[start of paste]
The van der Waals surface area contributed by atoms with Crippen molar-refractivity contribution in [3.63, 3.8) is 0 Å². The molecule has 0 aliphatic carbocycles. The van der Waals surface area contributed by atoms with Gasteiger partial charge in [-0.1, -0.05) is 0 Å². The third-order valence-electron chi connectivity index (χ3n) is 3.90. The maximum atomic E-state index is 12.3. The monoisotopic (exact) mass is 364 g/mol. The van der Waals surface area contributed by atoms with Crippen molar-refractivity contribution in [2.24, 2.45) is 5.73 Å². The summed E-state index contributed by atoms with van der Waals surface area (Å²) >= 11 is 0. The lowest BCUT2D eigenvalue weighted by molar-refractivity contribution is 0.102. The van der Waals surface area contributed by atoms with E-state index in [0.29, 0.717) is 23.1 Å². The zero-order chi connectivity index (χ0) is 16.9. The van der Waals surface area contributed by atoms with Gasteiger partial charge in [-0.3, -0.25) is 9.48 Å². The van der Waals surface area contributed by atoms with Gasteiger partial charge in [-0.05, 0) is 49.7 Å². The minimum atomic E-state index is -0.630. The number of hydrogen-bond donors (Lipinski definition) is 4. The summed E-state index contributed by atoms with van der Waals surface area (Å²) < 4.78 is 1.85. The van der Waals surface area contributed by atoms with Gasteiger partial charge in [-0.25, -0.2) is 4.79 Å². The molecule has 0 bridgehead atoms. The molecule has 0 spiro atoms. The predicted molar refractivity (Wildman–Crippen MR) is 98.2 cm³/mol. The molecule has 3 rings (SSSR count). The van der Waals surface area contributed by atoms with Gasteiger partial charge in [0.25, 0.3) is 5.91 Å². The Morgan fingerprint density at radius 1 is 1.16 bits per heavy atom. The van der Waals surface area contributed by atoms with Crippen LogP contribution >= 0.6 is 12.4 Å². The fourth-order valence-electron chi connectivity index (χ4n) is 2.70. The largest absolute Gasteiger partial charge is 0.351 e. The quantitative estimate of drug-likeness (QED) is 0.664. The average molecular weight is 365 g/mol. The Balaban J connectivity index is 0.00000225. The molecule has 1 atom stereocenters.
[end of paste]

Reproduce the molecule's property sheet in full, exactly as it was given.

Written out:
The van der Waals surface area contributed by atoms with Crippen molar-refractivity contribution in [3.63, 3.8) is 0 Å². The molecule has 0 aliphatic carbocycles. The van der Waals surface area contributed by atoms with Gasteiger partial charge in [-0.1, -0.05) is 0 Å². The third-order valence-electron chi connectivity index (χ3n) is 3.90. The maximum atomic E-state index is 12.3. The monoisotopic (exact) mass is 364 g/mol. The van der Waals surface area contributed by atoms with Crippen molar-refractivity contribution in [2.24, 2.45) is 5.73 Å². The summed E-state index contributed by atoms with van der Waals surface area (Å²) >= 11 is 0. The lowest BCUT2D eigenvalue weighted by molar-refractivity contribution is 0.102. The van der Waals surface area contributed by atoms with E-state index in [0.29, 0.717) is 23.1 Å². The zero-order chi connectivity index (χ0) is 16.9. The van der Waals surface area contributed by atoms with Gasteiger partial charge in [-0.3, -0.25) is 9.48 Å². The van der Waals surface area contributed by atoms with Gasteiger partial charge in [-0.05, 0) is 49.7 Å². The minimum atomic E-state index is -0.630. The number of hydrogen-bond donors (Lipinski definition) is 4. The summed E-state index contributed by atoms with van der Waals surface area (Å²) < 4.78 is 1.85. The van der Waals surface area contributed by atoms with Gasteiger partial charge in [-0.25, -0.2) is 4.79 Å². The molecule has 0 bridgehead atoms. The molecule has 0 spiro atoms. The predicted molar refractivity (Wildman–Crippen MR) is 98.2 cm³/mol. The molecule has 3 rings (SSSR count). The van der Waals surface area contributed by atoms with Gasteiger partial charge in [0.25, 0.3) is 5.91 Å². The Morgan fingerprint density at radius 1 is 1.16 bits per heavy atom. The van der Waals surface area contributed by atoms with Crippen LogP contribution >= 0.6 is 12.4 Å². The fourth-order valence-electron chi connectivity index (χ4n) is 2.70. The largest absolute Gasteiger partial charge is 0.351 e. The quantitative estimate of drug-likeness (QED) is 0.664. The average molecular weight is 365 g/mol. The Balaban J connectivity index is 0.00000225. The molecule has 1 atom stereocenters.